Jerry Willis was born January 3, 1934 in a farmhouse west of Maloy, Iowa to Loren O. and Dallas M. (Snethen) Willis and moved to Mount Ayr, Iowa when he was three. He went all through grade and high school in Mount Ayr except for the last half of the fifth grade when he attended school in Manhattan Beach, California.
While in school he started working part time when he was nine years old with a paper route and delivering special delivery letters for the post office. He also worked at drying sacks for the blue grass seed yard, blacksmith helper, parts washer in a farm implement as well as assembling machinery, farm day laborer, grocery box boy and dry cleaning shop, to name part of his early work experiences. He was an adamant fisherman and hunter from the age of 10, passions, which he never gave up.
Between his junior and senior years in high school he came to northern Idaho to work for the Forest Service. He fell in love with the country and life style. Upon finishing high school he returned, never to feel at home anywhere but Western Montana and Northern Idaho.
Jerry was drafted in October 1953. He served 21 months in the U.S. Army and was separated from active duty in September 1955. He was stationed from coast to coast and Alaska as a topographical surveyor. After discharge he came to Missoula and attended Montana State University.
While at the university he met Jo Ann Brooks and they were married in May 1956. Of this union there were two children born, Loren F. and Barbara K.
Jerry attended Bailey Technical Schools in Saint Louis, Missouri in 1958, completing the course in diesel and automotive mechanics. He worked for a number of years for equipment dealers in Montana, including the first Minute Man Missile sites around Great Falls. Jerry went to Alaska to work in the North Slope Oilfields in 1969, returning after six months away from home, to go to college at Eastern Montana College, earning a degree in special education. He then became involved in the training of people who had handicaps. After eight years of this work he became an instructor at the Missoula Technical School, teaching heavy equipment mechanics. After eight years there he again returned to working with people who had handicapping conditions. He retired from teaching in June 1996, pursuing his passion for hunting and fishing as much as possible.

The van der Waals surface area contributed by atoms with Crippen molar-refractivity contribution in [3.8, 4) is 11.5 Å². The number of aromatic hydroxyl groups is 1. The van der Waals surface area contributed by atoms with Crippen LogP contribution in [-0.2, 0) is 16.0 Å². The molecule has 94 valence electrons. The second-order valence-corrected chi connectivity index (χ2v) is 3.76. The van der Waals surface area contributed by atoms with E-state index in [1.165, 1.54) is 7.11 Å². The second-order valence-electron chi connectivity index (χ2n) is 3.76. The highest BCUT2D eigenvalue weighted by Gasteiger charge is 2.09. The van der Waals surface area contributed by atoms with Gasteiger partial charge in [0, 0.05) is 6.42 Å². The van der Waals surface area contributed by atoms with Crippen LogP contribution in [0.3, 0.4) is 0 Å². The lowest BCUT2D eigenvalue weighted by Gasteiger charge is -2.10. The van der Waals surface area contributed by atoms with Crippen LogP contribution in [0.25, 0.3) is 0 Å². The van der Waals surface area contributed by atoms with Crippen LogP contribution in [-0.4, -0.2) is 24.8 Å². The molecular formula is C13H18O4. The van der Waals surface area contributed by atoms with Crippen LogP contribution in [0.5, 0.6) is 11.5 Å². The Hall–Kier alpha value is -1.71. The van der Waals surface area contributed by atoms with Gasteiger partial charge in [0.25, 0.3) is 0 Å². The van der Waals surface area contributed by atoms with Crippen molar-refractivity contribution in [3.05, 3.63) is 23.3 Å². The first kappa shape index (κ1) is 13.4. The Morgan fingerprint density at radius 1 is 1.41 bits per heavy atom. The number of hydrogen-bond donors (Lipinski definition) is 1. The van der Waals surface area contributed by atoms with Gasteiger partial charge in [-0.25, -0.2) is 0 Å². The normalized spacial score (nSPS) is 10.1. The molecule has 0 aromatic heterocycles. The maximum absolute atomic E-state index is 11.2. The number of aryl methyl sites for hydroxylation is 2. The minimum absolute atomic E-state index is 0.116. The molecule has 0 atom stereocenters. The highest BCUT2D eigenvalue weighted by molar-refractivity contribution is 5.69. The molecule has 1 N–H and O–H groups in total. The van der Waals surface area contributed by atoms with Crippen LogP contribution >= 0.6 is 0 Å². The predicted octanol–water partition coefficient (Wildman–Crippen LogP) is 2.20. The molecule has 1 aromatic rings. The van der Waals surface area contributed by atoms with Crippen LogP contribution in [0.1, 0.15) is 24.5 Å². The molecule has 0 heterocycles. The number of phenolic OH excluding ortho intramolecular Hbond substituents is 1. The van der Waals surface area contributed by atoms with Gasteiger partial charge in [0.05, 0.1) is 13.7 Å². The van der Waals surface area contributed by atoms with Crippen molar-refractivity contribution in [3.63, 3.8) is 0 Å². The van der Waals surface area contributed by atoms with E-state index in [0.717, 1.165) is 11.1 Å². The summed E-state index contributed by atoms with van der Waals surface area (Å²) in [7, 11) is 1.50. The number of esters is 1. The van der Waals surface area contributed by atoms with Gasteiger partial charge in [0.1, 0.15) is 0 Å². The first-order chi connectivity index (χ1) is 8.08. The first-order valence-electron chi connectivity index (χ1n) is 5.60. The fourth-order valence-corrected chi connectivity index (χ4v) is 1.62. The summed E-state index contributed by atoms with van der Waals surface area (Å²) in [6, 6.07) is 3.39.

From1965 until 1977 Jerry volunteered in many ways to promote the establishment of programs for people who were affected by mental retardation. He believed that this population of people was being over looked by society and they needed a spokesman. He worked to change laws and to obtain enabling legislation on both the state and national levels. He was very proud of his work in getting the national law passed which has now been changed into the IDEA legislation but he was most proud of his work with individual students and the change he was able to see them make in their functioning level.
Jerry became the adjutant for The American Legion Hellgate Post 27 in June 1999. While serving in this position, he worked on the Western Montana Cemetery Committee establishing a Veterans Cemetery in Missoula, Montana.
He became a very adamant square dancer and attended many dances making a wide circle of friends. Jerry attended dances all over the state and in California when visiting there. He even tried his hand at calling dances on amateur nights.
A memorial service was held Thursday, January 5, 2012, at the King’s Christian Church, 9830 Valley Grove Dr., Lolo. Interment with military honors was at the Western Montana State Veteran Cemetery.
Jerry passed away December 31, 2011, after a seven-month battle with cancer. Memorials are to the American Legion ball field or Opportunity Workshop, Inc., both in Missoula. Arrangements were under the care of Garden City Funeral Home.